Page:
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Free market fiction…

WikiPedia Commons - US DollarConservatives, but particularly those of a “Libertarian” or Ayn Rand ilk, tend to expound the virtues of “free markets” or “perfect markets” or “efficient markets“. The basic theme of all of these is a sort of “freshwater economics” view that the government should be completely hands off and non-interventionist (ie: “laissez-faire“) when it comes to business and commerce:

The “market” will take care of itself (see also “Chicago School“, “Austrian School“, or “Neoliberalism“).

While I agree to some extent there are positives to the idea of letting markets manage themselves where possible. The sort of inflexible ideological “this is the only way” bent that is expressed by Tea Party libertarians and their ilk is frankly less than completely sane. It is also untenable and I will easily argue just about everyone who holds these views (seemingly) unbendingly is probably a hypocrite in some regard (as am I – we all are).

To prove so, what follows is a list of things that strict “free market” advocates should consider when expounding their ideology. I suspect they will need to find some “exceptionalism” to their theories when they consider them:

  • Abortion – if people believe abortion is bad, the market should collapse and abortion providers should go out of business.
  • Drug control – people won’t buy drugs if they think they’re wrong.
  • Gambling – an educated market will let gambling die.
  • Pornography – if we believe it’s immoral, then the market will dry up.
  • Prostitution – ditto.
  • Liability caps – if we believe in free markets, then corporations should be liable without limitation (for instance, no need for the $75 million dollar cap for oil spill liability).
  • Medical licensing – doctors don’t need licensing. If they don’t perform, we simply won’t use them right?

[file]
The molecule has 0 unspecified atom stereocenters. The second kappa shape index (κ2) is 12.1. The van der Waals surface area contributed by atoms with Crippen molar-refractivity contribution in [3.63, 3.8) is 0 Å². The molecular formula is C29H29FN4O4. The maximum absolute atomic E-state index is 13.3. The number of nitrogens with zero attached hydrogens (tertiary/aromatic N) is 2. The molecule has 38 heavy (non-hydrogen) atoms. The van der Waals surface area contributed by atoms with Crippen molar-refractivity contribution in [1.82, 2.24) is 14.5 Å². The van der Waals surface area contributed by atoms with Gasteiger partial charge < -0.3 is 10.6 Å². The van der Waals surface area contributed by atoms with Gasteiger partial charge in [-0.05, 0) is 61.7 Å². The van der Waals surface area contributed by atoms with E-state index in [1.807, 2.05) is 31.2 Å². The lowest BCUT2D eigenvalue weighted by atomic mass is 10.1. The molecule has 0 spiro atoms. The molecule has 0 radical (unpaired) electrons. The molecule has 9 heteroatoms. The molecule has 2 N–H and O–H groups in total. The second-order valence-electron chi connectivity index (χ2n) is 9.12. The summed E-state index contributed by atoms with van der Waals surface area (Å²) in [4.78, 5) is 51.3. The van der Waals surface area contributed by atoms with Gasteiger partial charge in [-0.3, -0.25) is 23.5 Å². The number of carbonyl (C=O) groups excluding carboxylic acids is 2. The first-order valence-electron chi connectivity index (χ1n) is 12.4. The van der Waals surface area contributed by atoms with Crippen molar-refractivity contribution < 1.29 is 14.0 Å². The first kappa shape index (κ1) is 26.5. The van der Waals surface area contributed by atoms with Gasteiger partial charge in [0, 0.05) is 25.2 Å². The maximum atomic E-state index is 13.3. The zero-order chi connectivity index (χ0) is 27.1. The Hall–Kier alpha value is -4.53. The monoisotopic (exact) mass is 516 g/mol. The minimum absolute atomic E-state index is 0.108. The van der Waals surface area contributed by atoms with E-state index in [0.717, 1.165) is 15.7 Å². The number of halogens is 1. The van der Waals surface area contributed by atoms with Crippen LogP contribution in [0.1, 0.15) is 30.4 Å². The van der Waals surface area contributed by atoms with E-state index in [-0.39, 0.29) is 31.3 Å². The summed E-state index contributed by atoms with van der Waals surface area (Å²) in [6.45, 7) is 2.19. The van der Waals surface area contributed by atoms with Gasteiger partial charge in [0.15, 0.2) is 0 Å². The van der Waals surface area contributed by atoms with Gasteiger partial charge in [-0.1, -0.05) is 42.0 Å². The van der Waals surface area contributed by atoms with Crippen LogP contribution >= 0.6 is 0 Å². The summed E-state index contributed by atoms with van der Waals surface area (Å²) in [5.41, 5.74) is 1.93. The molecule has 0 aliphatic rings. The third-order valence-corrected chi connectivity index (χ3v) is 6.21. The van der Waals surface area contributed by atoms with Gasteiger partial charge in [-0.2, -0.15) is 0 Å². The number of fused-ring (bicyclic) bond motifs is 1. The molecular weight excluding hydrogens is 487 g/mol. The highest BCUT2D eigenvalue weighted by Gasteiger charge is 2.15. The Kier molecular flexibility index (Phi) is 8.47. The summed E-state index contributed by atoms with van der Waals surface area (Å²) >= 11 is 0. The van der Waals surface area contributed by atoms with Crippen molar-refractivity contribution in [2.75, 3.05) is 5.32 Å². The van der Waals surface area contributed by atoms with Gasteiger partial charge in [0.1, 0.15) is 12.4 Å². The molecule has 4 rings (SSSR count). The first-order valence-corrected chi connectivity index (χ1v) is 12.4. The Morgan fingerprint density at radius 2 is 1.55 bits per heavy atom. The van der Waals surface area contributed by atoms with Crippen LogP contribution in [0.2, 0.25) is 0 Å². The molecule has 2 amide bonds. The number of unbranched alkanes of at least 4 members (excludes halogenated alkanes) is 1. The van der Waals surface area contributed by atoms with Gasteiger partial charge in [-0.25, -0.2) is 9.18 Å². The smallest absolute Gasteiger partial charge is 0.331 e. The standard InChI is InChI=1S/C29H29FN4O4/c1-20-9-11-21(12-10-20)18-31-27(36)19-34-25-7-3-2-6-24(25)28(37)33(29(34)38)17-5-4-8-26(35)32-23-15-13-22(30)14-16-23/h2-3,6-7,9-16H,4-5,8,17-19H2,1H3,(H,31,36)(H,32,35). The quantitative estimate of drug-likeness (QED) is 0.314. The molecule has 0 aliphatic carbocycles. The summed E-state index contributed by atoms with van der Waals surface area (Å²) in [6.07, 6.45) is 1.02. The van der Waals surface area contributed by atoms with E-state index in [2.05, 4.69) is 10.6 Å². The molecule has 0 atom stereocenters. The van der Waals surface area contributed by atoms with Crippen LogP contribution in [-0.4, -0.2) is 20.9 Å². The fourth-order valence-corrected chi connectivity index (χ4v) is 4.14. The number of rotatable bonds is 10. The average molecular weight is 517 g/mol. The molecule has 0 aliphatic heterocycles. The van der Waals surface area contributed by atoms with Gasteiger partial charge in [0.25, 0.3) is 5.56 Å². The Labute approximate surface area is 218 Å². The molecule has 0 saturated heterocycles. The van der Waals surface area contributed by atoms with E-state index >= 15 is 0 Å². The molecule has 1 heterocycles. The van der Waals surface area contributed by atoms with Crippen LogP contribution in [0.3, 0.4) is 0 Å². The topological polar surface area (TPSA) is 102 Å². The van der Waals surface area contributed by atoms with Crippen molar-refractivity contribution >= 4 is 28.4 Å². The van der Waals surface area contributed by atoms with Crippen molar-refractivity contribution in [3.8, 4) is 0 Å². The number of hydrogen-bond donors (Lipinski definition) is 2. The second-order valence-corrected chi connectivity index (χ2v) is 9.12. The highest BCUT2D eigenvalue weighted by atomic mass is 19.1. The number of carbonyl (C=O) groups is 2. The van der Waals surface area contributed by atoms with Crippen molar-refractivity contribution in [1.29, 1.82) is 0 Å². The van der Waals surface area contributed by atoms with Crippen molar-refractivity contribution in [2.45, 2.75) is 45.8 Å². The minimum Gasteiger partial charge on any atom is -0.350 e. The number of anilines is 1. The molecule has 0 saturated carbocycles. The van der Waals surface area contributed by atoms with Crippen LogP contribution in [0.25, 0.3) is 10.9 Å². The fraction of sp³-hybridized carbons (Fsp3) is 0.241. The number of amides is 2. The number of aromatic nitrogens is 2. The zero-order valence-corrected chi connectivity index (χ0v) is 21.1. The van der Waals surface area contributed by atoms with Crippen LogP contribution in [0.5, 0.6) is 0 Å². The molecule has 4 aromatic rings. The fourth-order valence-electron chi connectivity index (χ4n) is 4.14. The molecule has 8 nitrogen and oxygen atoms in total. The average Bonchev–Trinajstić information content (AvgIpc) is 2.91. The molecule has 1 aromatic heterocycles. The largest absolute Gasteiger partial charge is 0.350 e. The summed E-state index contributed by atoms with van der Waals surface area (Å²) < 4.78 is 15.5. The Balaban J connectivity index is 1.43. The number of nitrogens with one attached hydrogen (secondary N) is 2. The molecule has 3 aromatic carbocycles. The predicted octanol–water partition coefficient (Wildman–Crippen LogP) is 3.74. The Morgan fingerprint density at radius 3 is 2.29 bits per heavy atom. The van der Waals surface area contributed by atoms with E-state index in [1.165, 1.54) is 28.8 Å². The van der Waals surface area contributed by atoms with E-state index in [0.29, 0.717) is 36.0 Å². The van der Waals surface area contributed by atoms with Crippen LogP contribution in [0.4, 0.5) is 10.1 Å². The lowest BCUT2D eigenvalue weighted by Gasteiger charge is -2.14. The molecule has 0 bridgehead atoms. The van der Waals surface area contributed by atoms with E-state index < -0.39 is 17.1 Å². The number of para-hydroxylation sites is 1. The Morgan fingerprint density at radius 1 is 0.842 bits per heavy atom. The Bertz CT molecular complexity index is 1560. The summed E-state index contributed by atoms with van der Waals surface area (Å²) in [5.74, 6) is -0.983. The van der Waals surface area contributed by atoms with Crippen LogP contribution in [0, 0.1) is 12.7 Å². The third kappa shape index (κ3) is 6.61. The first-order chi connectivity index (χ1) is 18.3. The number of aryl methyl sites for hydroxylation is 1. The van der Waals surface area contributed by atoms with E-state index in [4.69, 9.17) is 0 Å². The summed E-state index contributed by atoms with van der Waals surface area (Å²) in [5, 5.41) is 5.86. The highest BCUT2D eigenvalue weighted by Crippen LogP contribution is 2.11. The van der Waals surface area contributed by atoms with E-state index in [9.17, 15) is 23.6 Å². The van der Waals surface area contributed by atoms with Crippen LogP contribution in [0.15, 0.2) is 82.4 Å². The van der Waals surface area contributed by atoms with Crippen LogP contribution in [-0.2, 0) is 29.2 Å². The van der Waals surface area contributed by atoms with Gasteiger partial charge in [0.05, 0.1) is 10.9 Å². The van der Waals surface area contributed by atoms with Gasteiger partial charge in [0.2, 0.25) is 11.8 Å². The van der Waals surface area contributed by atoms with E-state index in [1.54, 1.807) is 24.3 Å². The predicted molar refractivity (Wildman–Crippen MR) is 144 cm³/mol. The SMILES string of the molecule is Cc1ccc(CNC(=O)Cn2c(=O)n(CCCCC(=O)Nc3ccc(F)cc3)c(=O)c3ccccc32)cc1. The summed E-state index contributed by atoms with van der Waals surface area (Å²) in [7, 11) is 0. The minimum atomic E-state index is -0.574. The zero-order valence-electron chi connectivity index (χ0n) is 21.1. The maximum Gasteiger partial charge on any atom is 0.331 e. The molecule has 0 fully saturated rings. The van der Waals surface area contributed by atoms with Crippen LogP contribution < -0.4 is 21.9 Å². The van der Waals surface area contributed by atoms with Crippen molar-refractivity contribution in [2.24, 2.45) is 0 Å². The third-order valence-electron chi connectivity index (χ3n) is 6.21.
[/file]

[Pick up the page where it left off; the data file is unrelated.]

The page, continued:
• Consumer protection laws – if Ford builds exploding cars, we won’t buy them right?
  • Trade licensing – an electrician who does a bad job, will simply lose business right?
  • Patents – they’re a form of “government intervention” aren’t they? Anyone should have the right capitalize on an idea (same if “Intellectual Property“).
  • Copyrights – ditto.
  • Highways and roads – why should the government provide these? The free market should be able to fill this need right?
  • Schools – no reason this can’t be privatized right?
  • The military – why can’t private interests band together instead to provide protection for the nation?
  • Alcohol – shouldn’t anyone be able to sell it without a license?
  • Medication – if entities create bad and/or fake ones, people will learn and not buy them. In fact this could be sold as a sort of “insurance” to individuals/companies to protect their interests.

In fact just about anything can be seen as “a market” – murder, theft, extortion, assassination, etc. If there is no “market” for these things, then they will “fail” and cease to be an issue (to note, to be fair, some strict Libertarians do actually believe that a number of the bullet points above should be “free market” based, however I guarantee they’ll find exceptions for some).